It’s more subtle than that, though. We don’t all always want to be invisible. Constant surveillance removes our ability to choose when and how to be seen. To create and control our own image. Kate Crawford7 writes that,

the lived reality of big data is suffused with a kind of surveillant anxiety — the fear that all the data we are shedding every day is too revealing of our intimate selves but may also misrepresent us. Like a fluorescent light in a dark corridor, it can both show too much and not enough.

How Not To Be Seen emerged because our relationship with visibility is complicated. it stands among a group of works from tbis period that engage with this idea of visibility, peering into all its nuance and complexity.

How Not To Be Seen is not the practical guide it claims to be. Like Adam Harvey’s anti-surveillance work, first seen in DIS Magazine,8 which suggests “highly stylized makeup” as a sort of personal camouflage and in so doing reveals the pervasiveness of video surveillance, Steyerl enumerates the impossible set of conditions that would allow one not to be seen: “to become invisible, one has to become smaller or equal to one pixel.” The absurdity of it is enforced by the absurd pixel-headed dance sequence that follows.

Trevor Paglen creates stock footage of the invisible bodies controlling society—surveillance infrastructure, NSA buildings, etc.—so that their stories can be told. Like Paglen’s work, How Not To Be Seen works to make the invisible visible. To expose hidden aspects of our relationshio with our visibility.

Another class of works in this category is those that expose video captured for or by machines rather than people, and thereby question what it means “to be seen” in the first place. How Not To Be Seen, Harun Farocki’s earlier Eye Machine 9 series, Chris Marker’s Stopover in Dubai, and Timo Arnall’s Robot Readable World10 all work to some extent within this mode.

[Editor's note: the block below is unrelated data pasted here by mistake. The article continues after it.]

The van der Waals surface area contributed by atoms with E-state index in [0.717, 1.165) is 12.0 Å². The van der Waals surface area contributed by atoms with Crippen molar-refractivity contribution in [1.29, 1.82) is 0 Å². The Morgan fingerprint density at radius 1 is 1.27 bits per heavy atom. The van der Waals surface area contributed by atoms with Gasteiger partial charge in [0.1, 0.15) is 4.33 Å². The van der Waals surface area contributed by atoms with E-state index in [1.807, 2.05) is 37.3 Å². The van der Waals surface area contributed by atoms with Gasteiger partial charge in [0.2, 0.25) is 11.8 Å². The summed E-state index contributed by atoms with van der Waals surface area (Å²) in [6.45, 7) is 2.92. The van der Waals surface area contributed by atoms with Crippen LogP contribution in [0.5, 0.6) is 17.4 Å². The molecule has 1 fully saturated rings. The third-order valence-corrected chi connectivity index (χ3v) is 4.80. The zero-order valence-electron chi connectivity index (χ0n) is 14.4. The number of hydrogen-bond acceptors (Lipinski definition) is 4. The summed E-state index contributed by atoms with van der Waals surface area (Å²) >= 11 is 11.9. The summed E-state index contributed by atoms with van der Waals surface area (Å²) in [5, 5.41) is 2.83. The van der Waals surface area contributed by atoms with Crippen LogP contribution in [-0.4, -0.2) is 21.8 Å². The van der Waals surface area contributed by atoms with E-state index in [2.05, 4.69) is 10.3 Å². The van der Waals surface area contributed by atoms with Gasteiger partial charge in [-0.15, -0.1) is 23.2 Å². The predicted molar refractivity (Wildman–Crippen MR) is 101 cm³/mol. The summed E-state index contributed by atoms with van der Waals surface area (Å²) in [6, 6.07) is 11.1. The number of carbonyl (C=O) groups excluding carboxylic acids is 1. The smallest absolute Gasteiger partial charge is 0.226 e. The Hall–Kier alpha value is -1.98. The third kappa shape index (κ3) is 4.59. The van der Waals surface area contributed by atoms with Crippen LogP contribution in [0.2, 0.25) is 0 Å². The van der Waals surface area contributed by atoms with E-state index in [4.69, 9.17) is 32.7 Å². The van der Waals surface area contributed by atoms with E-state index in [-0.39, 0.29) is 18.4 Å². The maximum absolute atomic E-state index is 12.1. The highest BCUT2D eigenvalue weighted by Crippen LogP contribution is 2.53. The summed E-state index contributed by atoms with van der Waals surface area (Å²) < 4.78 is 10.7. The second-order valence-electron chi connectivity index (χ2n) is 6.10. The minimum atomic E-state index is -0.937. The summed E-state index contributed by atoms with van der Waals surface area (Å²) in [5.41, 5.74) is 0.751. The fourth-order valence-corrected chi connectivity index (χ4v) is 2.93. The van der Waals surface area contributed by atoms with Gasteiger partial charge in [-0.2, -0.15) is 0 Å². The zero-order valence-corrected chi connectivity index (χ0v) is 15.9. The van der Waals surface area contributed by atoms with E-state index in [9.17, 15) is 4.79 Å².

We Are All Very Anxious tells us that, “As long as the dominant affect is a public secret, it remains effective, and strategies against it will not emerge.” By talking about resolution targets, Steyerl reveals not only the extent of our surveillance, but also its physicality. As Deleuze showed us, the society of control is amorphous, difficult to pin down. But it is made of tangible, physical, understandable bits. How Not To Be Seen makes this invisible  visible.

The early 2010s marked a crucial moment for visibility anxiety. The twin anxieties around the society of control and around surveillance came to the surface and pervaded our art, culture, and discourse. How Not To Be Seen is fundamentally tied into this cultural moment.


Arnall, Tito. “Robot Readable World,” February 2012.

Consciousness, Institute for Precarious. “We Are All Very Anxious.” Six Theses on Anxiety and Why It Is Effectively Preventing Militancy, and One Possible Strategy for Overcoming It, April 2014.

Crawford, Kate. “The Anxieties of Big Data.” The New Inquiry, January 2014.

Deleuze, Gilles. “Postscript on the Societies of Control.” October 59, no. 1 (1992): 3–7. doi:10.2307/778828.

Farocki, Harun. “Eye/Machine I, II and III.” Video Data Bank: Video Data Bank, January 2003.

Fong, Greg, Sean Monahan, Dena Yago, Chris Sherron, and Emily Segal. “Youth Mode.” Vol. 4. NYC: K-HOLE, 2013.

Foucault, Michel. Discipline & Punish: Panopticism. Edited by Alan Sheridan. New York, 1977.

Steyerl, Hito. “How Not to be Seen: A Fucking Didactic Educational .MOV File.” Artforum, 2013.

Valentino-Devries, J, J Angwin, and S Stecklow. “Document trove exposes surveillance methods,” January 2011.

  1. Steyerl, “How Not to be Seen: A Fucking Didactic Educational .MOV File.”

  2. Foucault, Discipline & Punish: Panopticism.

  3. Deleuze, “Postscript on the Societies of Control.”

  4. Consciousness, “We Are All Very Anxious.”

  5. Valentino-Devries, Angwin, and Stecklow, “Document trove exposes surveillance methods.”

  6. Fong et al., “Youth Mode.”

  7. Crawford, “The Anxieties of Big Data.”

  8. Harvey, “Anti Surveillance.”

  9. Farocki, “Eye/Machine I, II and III.”

  10. Arnall, “Robot Readable World.”